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Green finance flows in India are falling far short of the country’s current needs. In 2019/ 2020, tracked green finance was INR 309 thousand crores (~USD 44 billion) per annum, approximately a fourth of India’s needs.


The Landscape of Green Finance in India evaluates finance flows to key real economy sectors — Clean energy, clean transport, and Energy efficiency. The study tracks both public and private sources of capital — domestic as well as international — and builds a framework to track the flow of finance right from the source to the end beneficiaries through different instruments. This year, the Landscape also provides a first-of-its kind evaluation of adaptation financing for select sectors.

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It is estimated that to achieve India’s Nationally Determined Contributions (NDCs) under the Paris Agreement, the country requires approximately INR 162.5 lakh crores (USD 2.5 trillion) from 2015 to 2030, or roughly INR 11 lakh crores (USD 170 billion) per year. In 2021, India put forth enhanced ambitions on climate action and announced the Panchamrit targets, which include adding 500 GW of non-fossil fuel-based energy capacity and meeting 50% of its energy requirements through non-renewable sources. Such enhanced ambition requires mobilization of green finance at a much faster pace.

In the two years since our initial report, green finance flows increased by 150% from FY2017/FY2018 to FY2019/FY2020.
In the overall increase, public sector flows increased 179% and private sector flows by 130%. This shows increased commitment from public sources – both domestic and international. However, given the level of need and ambition, private sector finance mobilization must significantly outpace public sector finance in the years to come.

Figure 1: Tracked green finance investments and the estimated finance required to meet current NDCs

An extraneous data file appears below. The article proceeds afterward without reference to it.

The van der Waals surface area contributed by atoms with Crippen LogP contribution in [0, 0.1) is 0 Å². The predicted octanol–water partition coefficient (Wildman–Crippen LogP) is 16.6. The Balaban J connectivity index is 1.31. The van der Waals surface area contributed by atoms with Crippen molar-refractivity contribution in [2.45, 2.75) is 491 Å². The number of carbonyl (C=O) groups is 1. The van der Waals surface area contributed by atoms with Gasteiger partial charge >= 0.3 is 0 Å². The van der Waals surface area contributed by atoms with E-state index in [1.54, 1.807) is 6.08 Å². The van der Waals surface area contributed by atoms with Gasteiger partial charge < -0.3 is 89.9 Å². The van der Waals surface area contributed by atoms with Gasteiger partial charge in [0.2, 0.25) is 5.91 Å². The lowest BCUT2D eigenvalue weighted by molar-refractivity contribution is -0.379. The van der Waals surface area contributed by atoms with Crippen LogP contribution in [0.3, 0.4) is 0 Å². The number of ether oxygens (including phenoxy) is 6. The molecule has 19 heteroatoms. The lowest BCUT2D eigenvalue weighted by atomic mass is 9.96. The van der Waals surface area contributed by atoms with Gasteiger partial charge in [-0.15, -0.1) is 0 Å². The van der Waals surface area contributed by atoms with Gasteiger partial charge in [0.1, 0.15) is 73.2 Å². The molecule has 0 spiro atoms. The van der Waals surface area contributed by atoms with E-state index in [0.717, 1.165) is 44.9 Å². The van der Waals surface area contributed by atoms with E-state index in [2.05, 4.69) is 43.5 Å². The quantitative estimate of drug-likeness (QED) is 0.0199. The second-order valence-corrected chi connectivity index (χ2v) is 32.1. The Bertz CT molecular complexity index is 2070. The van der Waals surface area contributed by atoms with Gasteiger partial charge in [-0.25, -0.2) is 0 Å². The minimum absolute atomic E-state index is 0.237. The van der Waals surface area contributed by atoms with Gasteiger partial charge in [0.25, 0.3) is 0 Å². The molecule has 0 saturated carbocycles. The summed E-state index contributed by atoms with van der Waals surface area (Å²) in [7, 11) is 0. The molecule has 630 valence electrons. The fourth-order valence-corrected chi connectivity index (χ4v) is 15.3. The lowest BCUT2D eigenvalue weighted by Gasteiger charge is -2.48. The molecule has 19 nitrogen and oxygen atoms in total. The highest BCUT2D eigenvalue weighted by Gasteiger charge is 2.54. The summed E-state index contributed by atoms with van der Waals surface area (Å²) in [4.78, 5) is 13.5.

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We must acknowledge that a portion of this increase could be attributed to improved data collection. Improvements in green finance tagging have taken place since our previous report. However, reporting remains anemic, especially in the private sector. This is a significant issue not only in understanding the current level of green finance, but in attracting additional capital; reducing information asymmetry will help uncover opportunities, including attracting capital earmarked for green investment. A concerted effort by public and private sectors is vital to increase the quality and quantity of data that is available online.      

Domestic sources of finance

Domestic sources continue to account for the majority of green finance, with 87% and 83% in FY2019 and FY2020, respectively. Of these domestic sources, the private sector contributed about 59%–INR 156.9 thousand crores (USD 22 billion))[1]. Public sector flows were evenly distributed between Government Budgetary spends (Central and State) and PSUs at approximately 54% and 46% respectively.

International sources of finance

The share of international sources increased from 13% in FY 2019 to 17% in FY 2020. Public sources (Official Development Assistance (ODA)[2] and Other Official Flows (OOF)[3]) accounted for 60% of international finance over the two-year period. Foreign Direct Investment (FDI) flows increased substantially from FY2016-2018, reaching nearly INR 9 thousand crores (USD 1.2 billion) in FY2020. However, green finance still only accounts for ~3% of total FDI inflows to India[4].

Sectors – Climate mitigation

The total fund flow towards mitigation was almost equally split between clean energy (42%) and Energy efficiency (38%), and was significantly higher than Clean transport (17%).

The clean energy sector was equally split between public and private sources, with finance flows from PSUs at 35%, followed closely by Commercial FIs at 27%. Domestic inflows (82%) were far greater than international (18%).

Within the Clean energy sector, solar projects received the greatest share of financial investments at INR 54 thousand crores over 2019/2020, accounting for 41% of the total finance flows to the clean energy sector.

Clean transportation received the maximum funding from public sources (96%) amounting to INR 58 thousand crores for FY2019/FY2020. Domestic finance inflows at 72% were far greater than international flows at 27% (of which 99% came from international public sources).

Mass Rapid Transit System (MRTS) accounted for over 87% of the total fund flow to the sector. Despite electric vehicles (EV)s receiving less than 1% of total fund flows to clean transport, FY2020 witnessed an annual increase of 80% to the sub-sector.